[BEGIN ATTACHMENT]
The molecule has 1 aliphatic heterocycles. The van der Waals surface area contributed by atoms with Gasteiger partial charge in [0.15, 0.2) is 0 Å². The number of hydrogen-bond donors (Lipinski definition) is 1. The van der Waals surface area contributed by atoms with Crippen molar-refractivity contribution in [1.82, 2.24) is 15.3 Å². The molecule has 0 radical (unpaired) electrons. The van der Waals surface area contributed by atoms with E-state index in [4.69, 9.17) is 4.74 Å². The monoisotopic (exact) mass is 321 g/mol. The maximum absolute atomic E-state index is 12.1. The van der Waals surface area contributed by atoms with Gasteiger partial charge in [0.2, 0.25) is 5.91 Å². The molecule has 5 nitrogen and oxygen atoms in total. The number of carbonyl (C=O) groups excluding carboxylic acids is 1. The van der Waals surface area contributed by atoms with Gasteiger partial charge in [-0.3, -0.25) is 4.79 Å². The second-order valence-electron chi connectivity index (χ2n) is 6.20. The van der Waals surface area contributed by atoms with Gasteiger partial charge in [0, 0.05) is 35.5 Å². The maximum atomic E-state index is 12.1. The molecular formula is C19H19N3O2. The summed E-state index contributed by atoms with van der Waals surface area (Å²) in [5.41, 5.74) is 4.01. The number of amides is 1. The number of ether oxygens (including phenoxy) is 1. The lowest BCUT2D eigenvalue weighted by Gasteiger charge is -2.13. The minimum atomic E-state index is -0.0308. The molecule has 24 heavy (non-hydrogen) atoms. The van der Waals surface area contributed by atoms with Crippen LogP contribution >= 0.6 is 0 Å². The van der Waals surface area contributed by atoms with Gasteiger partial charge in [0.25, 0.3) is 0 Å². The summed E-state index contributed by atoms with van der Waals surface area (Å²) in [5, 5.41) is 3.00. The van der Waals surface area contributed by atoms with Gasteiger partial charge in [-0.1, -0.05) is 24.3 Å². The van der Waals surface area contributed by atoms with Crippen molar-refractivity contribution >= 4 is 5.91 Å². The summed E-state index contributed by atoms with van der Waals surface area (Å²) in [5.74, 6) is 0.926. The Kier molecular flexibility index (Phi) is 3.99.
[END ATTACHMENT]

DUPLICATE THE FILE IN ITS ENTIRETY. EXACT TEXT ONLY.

The molecule has 1 aliphatic heterocycles. The van der Waals surface area contributed by atoms with Gasteiger partial charge in [0.15, 0.2) is 0 Å². The number of hydrogen-bond donors (Lipinski definition) is 1. The van der Waals surface area contributed by atoms with Crippen molar-refractivity contribution in [1.82, 2.24) is 15.3 Å². The molecule has 0 radical (unpaired) electrons. The van der Waals surface area contributed by atoms with E-state index in [4.69, 9.17) is 4.74 Å². The monoisotopic (exact) mass is 321 g/mol. The maximum absolute atomic E-state index is 12.1. The van der Waals surface area contributed by atoms with Gasteiger partial charge in [0.2, 0.25) is 5.91 Å². The molecule has 5 nitrogen and oxygen atoms in total. The number of carbonyl (C=O) groups excluding carboxylic acids is 1. The van der Waals surface area contributed by atoms with Gasteiger partial charge in [-0.3, -0.25) is 4.79 Å². The second-order valence-electron chi connectivity index (χ2n) is 6.20. The van der Waals surface area contributed by atoms with Gasteiger partial charge in [0, 0.05) is 35.5 Å². The maximum atomic E-state index is 12.1. The molecular formula is C19H19N3O2. The summed E-state index contributed by atoms with van der Waals surface area (Å²) in [5.41, 5.74) is 4.01. The number of amides is 1. The number of ether oxygens (including phenoxy) is 1. The lowest BCUT2D eigenvalue weighted by Gasteiger charge is -2.13. The minimum atomic E-state index is -0.0308. The molecule has 24 heavy (non-hydrogen) atoms. The van der Waals surface area contributed by atoms with Crippen LogP contribution >= 0.6 is 0 Å². The van der Waals surface area contributed by atoms with Gasteiger partial charge in [0.25, 0.3) is 0 Å². The summed E-state index contributed by atoms with van der Waals surface area (Å²) in [5, 5.41) is 3.00. The van der Waals surface area contributed by atoms with Gasteiger partial charge in [-0.1, -0.05) is 24.3 Å². The van der Waals surface area contributed by atoms with Crippen molar-refractivity contribution >= 4 is 5.91 Å². The summed E-state index contributed by atoms with van der Waals surface area (Å²) in [5.74, 6) is 0.926. The Kier molecular flexibility index (Phi) is 3.99.